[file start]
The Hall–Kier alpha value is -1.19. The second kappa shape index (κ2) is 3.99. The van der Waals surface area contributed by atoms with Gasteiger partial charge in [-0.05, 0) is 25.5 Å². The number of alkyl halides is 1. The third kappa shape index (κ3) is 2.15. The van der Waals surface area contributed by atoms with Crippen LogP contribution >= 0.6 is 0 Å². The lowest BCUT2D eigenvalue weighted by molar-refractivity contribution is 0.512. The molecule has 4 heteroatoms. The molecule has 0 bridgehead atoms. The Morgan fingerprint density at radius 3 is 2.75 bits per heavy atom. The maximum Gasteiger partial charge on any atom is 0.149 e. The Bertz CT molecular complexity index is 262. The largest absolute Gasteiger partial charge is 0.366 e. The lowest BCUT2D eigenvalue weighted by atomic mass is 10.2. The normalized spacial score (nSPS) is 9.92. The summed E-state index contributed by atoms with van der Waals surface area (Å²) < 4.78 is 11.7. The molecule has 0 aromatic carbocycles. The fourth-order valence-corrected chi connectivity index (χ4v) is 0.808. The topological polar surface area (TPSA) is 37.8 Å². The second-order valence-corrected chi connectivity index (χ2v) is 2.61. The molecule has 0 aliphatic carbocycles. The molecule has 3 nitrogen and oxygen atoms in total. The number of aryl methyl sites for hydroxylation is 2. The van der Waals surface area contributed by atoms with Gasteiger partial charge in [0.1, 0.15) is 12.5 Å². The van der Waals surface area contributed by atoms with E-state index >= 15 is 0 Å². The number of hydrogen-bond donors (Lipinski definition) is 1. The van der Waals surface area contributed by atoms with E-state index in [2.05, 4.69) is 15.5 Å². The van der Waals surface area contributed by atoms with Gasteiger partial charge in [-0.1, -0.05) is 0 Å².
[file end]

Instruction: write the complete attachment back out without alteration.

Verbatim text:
The Hall–Kier alpha value is -1.19. The second kappa shape index (κ2) is 3.99. The van der Waals surface area contributed by atoms with Gasteiger partial charge in [-0.05, 0) is 25.5 Å². The number of alkyl halides is 1. The third kappa shape index (κ3) is 2.15. The van der Waals surface area contributed by atoms with Crippen LogP contribution >= 0.6 is 0 Å². The lowest BCUT2D eigenvalue weighted by molar-refractivity contribution is 0.512. The molecule has 4 heteroatoms. The molecule has 0 bridgehead atoms. The Morgan fingerprint density at radius 3 is 2.75 bits per heavy atom. The maximum Gasteiger partial charge on any atom is 0.149 e. The Bertz CT molecular complexity index is 262. The largest absolute Gasteiger partial charge is 0.366 e. The lowest BCUT2D eigenvalue weighted by atomic mass is 10.2. The normalized spacial score (nSPS) is 9.92. The summed E-state index contributed by atoms with van der Waals surface area (Å²) < 4.78 is 11.7. The molecule has 0 aromatic carbocycles. The fourth-order valence-corrected chi connectivity index (χ4v) is 0.808. The topological polar surface area (TPSA) is 37.8 Å². The second-order valence-corrected chi connectivity index (χ2v) is 2.61. The molecule has 0 aliphatic carbocycles. The molecule has 3 nitrogen and oxygen atoms in total. The number of aryl methyl sites for hydroxylation is 2. The van der Waals surface area contributed by atoms with Gasteiger partial charge in [0.1, 0.15) is 12.5 Å². The van der Waals surface area contributed by atoms with E-state index >= 15 is 0 Å². The number of hydrogen-bond donors (Lipinski definition) is 1. The van der Waals surface area contributed by atoms with E-state index in [2.05, 4.69) is 15.5 Å². The van der Waals surface area contributed by atoms with Gasteiger partial charge in [-0.1, -0.05) is 0 Å².